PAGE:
WINNIPEG - Mark Scheifele has had some great scoring chances this season and he was finally rewarded with just his second goal ? the winner in a 3-1 decision over the visiting Nashville Predators on Tuesday.
He tried to minimize the importance of goal No. 2 behind the impact of Winnipeg's (7-5-1) third win on home ice this season. But pushed once more about whether it was a relief, he had to smile.
"Yeah, a little bit, I think it definitely felt good, to get it right off the start and get it on the power play, it was good, but it was a great team effort by everybody," he said.
Scheifele's goal at 5:29 of the first period was the second of two power-play goals the Jets scored in a span of less than three minutes. The first was scored by Andrew Ladd at 2:53.
Their third goal was scored in the final minutes into an empty net by Blake Wheeler and moved the winger into a three-way tie with Ladd and Bryan Little for the Jets goal-scoring lead at five apiece.
Ondrej Pavelec's goaltending and Winnipeg's penalty kill were also huge as Nashville (7-3-2) put on the pressure to try and get back in the game after falling behind early.
"We made a lot of key stops in the third period," said Scheifele. "I think we killed two huge penalties. It just shows the hard work and sacrifice of everyone."
Nashville head coach Peter Laviolette said those two quick goals were hard to overcome.
"I really liked the way we started," he said, sporting a scab above his right eye from a stray puck he took to the face in the first period.
"The first three minutes we were down in their end and we were pounding and we ended up taking a penalty and a quick goal and two minutes later another penalty and a quick goal and it's 2-0 and you've got to dig yourself out of a massive hole."
Filip Forsberg scored Nashville's only goal.
"I didn't think we played that bad," he said. "Obviously they got those two goals at the start. It's tough to get back from that but I think we played hard . . . we just have to get a couple of more bodies in front (of the net).
"There's a lot good goalies in this league and I think Pavelec, he's one of them and you've just got take his size away a little bit."
Pavelec and backup Michael Hutchinson, who earned one of two back-to-back shutouts on the road last week, also set a new franchise record for stinginess Tuesday night.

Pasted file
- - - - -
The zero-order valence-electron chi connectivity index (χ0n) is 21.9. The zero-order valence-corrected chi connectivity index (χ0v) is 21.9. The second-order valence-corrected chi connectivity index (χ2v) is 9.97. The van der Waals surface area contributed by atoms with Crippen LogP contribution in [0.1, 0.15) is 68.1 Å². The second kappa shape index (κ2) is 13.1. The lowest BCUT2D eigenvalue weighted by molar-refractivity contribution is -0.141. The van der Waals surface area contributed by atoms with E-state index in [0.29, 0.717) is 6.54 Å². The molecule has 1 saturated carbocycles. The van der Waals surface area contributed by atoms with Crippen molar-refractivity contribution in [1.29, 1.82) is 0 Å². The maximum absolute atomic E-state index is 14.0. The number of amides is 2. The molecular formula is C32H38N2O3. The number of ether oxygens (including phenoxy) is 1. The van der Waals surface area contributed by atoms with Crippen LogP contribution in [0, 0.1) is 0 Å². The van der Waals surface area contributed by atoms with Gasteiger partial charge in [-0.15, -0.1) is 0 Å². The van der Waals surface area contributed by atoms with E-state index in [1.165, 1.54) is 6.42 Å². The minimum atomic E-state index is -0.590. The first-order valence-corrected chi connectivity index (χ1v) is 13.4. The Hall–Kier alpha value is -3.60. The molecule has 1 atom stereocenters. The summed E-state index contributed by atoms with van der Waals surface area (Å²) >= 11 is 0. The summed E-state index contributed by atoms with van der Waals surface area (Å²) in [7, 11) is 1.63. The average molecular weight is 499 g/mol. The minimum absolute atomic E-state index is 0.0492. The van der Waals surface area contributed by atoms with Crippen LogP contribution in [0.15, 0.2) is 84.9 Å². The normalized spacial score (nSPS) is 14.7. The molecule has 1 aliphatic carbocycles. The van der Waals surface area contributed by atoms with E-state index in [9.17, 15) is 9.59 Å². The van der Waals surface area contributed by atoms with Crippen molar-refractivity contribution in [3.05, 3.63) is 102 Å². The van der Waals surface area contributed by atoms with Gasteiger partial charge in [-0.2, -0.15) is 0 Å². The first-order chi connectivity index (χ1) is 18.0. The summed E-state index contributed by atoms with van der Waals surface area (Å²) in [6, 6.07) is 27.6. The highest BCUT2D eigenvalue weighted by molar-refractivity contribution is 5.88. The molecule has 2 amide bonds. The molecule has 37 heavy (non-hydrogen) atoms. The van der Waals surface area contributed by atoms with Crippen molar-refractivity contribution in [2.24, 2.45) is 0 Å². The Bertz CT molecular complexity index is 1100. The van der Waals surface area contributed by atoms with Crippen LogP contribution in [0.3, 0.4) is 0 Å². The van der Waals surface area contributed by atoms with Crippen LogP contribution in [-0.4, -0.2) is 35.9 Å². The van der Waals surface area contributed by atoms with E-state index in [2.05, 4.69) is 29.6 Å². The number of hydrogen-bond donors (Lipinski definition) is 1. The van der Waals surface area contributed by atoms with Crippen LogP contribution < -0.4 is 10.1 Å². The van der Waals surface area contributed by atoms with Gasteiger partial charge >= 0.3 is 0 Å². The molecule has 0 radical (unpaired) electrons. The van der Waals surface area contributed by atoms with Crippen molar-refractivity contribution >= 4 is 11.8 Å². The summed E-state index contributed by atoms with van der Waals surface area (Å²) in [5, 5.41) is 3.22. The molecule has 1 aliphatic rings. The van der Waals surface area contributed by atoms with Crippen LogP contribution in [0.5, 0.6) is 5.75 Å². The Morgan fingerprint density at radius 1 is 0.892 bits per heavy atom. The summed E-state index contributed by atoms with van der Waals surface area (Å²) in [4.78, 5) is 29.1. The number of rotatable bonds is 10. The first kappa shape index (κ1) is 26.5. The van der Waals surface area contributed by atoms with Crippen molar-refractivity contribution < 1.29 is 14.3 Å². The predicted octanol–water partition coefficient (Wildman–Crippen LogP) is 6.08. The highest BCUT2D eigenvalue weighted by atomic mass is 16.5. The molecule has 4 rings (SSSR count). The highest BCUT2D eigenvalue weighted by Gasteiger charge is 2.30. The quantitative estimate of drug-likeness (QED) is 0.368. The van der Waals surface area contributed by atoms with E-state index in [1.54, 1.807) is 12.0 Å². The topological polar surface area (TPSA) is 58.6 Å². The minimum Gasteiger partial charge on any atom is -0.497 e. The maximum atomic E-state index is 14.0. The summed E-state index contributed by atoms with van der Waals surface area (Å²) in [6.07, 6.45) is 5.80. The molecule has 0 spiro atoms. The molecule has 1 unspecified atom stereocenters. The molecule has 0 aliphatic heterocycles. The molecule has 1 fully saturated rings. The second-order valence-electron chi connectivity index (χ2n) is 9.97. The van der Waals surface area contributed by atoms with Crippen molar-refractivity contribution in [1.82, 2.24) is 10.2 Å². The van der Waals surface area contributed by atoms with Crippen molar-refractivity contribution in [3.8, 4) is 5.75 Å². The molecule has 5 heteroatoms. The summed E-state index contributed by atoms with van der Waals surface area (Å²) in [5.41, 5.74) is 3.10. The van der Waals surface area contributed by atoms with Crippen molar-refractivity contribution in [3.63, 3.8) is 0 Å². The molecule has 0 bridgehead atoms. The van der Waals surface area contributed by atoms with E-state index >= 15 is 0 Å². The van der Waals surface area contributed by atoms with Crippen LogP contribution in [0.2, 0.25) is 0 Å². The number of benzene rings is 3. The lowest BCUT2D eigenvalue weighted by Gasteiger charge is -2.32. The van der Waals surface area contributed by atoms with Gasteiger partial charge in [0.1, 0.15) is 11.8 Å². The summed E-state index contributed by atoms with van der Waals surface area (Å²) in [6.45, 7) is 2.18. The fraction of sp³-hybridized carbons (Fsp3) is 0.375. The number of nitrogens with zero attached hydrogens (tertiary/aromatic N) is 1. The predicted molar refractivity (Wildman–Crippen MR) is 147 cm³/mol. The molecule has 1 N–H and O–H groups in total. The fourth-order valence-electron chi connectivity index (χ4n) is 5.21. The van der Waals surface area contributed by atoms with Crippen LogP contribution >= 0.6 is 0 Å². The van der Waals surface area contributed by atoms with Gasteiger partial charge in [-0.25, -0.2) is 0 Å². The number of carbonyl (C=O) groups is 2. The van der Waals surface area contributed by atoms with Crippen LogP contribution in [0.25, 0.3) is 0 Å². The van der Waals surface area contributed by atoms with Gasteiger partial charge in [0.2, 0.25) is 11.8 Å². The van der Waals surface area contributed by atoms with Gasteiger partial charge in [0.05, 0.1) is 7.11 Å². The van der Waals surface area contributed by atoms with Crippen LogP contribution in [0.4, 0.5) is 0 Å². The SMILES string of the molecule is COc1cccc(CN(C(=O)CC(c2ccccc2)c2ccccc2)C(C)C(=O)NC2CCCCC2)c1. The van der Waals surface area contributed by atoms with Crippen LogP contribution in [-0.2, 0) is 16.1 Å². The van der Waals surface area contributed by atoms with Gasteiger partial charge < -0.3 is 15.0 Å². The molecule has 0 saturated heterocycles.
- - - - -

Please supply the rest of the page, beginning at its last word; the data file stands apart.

With back-to-back shutouts in New York and Chicago, they'd gone 161 minutes 17 seconds without allowing a goal, until Forsberg connected at 16:17 of the second period with his fourth goal and 12th point this season.
Until then, Winnipeg hadn't been scored on since Oct. 30 in New Jersey.
"The power play goals were huge in the first and we killed the penalties at the right time," said Pavelec.
"We've been way better defensively the whole season long."
Coach Paul Maurice agreed. He said the team is doing a better job dealing with adversity and handling tight situations ??? especially late in their games.
"It's certainly not a matter of sitting back in the third, we're looking for that next goal," he said.
"I think we've worked hard at getting rid of the notion that the best thing we can do is try to score every time we touch the puck. Just take care of the 10 feet of ice that's around you."
The Predators rested Pekka Rinne and started backup Carter Hutton for the second time this season.
Hutton didn't have much chance on Ladd's goal as he deflected a hard shot from Dustin Byfuglien into the net and Scheifele put a wrister through heavy traffic.
The power plays in the first were killers, he agreed.
"We know they have a lot of dangerous forwards," he said. "Obviously back-to-back, we can't give those up. Our penalty kill has to be better, all around, from goaltending to everybody."
The win was also sweet for the Jets after being shut out by the Predators 2-0 in Winnipeg's home opener Oct. 17.
Notes: The old franchise record for not giving up a goal was 151:55 minutes, set over four games from Dec. 22-28, 2005, when they were still the Atlanta Thrashers. The Jets wore lavender-decorated Hockey Fights Cancer jerseys during the warmup. The jerseys are sold to raise money for cancer research and other cancer-related causes.